Elon Musk’s Basic Economics

Elon Musk’s Basic Economics

This video was made possible by Hover. Buy your domain before its gone for 10% off
by going to hover.com/Wendover. Imagine a $2,000 car… or a $100 laptop…
or a $70 iPhone… or imagine any product ten times cheaper than it was. Imagine the fundamental market change that
would bring. Imagine the amount of demand there would be
for that $2,000 car or $100 laptop or $70 iPhone. That’s what Elon Musk imagined 15 years
ago when he sat on a pile of $165 million dollars. Elon Musk’s businesses are all centered
around some the most basic principles of economics out there. When he starts a business, he’s not necessarily
trying to do something new, he’s trying to do something right. Musk made most of his early fortune through
his involvement with PayPal. In 1999 he founded a company called X.com
which was quickly bought by Confinity—the creators of PayPal—so when PayPal was bought
by eBay in 2002, Musk’s 11.7% ownership of the company translated to $165 million
dollars. Elon Musk has always been deeply passionate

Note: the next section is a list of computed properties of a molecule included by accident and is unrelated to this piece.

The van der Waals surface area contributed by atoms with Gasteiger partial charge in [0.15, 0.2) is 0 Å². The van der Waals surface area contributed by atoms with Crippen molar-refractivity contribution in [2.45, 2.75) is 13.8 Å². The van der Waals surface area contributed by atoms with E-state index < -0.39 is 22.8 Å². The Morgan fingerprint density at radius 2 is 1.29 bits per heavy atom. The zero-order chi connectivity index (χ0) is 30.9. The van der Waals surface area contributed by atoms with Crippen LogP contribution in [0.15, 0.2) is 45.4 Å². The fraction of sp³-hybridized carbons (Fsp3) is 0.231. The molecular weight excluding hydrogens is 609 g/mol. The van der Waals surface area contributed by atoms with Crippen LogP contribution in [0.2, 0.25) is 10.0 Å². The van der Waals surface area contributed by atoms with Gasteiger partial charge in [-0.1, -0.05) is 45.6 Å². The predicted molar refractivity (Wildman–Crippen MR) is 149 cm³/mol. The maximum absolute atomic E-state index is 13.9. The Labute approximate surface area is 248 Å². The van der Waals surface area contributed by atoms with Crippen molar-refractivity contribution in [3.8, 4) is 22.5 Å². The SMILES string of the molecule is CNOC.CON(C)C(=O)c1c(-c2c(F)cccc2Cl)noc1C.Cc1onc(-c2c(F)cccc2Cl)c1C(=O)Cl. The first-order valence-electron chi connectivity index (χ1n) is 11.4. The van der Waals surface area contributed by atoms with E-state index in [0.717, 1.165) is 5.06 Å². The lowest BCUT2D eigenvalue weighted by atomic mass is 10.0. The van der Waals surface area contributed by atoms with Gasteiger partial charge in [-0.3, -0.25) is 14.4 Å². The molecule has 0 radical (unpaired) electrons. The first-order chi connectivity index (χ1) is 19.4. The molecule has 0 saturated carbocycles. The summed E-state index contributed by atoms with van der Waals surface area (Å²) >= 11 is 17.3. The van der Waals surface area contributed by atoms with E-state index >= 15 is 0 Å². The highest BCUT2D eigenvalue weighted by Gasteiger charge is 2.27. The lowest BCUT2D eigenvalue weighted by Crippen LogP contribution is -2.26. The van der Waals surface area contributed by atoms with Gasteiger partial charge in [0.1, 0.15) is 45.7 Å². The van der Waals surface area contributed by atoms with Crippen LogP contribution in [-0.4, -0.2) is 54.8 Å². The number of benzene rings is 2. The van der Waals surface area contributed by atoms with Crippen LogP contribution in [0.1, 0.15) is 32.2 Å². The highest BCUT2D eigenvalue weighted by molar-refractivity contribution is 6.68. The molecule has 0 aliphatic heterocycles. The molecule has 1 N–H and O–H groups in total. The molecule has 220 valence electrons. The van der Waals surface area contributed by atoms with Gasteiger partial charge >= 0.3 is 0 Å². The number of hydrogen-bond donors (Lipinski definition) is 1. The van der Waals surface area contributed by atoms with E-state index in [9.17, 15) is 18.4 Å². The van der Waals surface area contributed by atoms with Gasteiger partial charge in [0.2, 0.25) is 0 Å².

about space exploration and, as anyone knows, public interest in space has been falling
since the Apollo era. Therefore, Musk’s plan with his newfound
fortune was to launch a rocket to mars carrying a small greenhouse that would grow plants
on the surface of the red planet. Basically, he wanted to take all his money
and put it into a big publicity stunt for space exploration. But he had a problem—it was too expensive. The cost of launches was absolutely immense
and, even when Musk tried to buy decommissioned Russian ICBM’s, he couldn’t find a way
to pull off the project, but he had discovered something. The space launch industry was ripe for disruption. Here’s Joseph, the economics expert from
Real Life Lore to explain why. “The rocket development and space-launch
companies before Space X were essentially aggregators. They bought engines and guidance systems and
all the other various components from other companies to cobble together one completed
rocket. But all the different component suppliers
also had their own component suppliers to make their product. The suppliers of the suppliers not only had
to cover their development and manufacturing costs, they had to sell their components at
a markup in order to make a profit, and then the next component manufacturer had to do
the same which means that by the time the component gets to the company assembling the
rocket, it’s expensive. Not only that, but the assembly company also
has to pay for employees that work to actually figure out how to make all of the different
pieces work together. SpaceX however, works differently. It makes 85% of the components it uses itself,
which allows it to make cheaper parts. For example, if SpaceX had bought their radios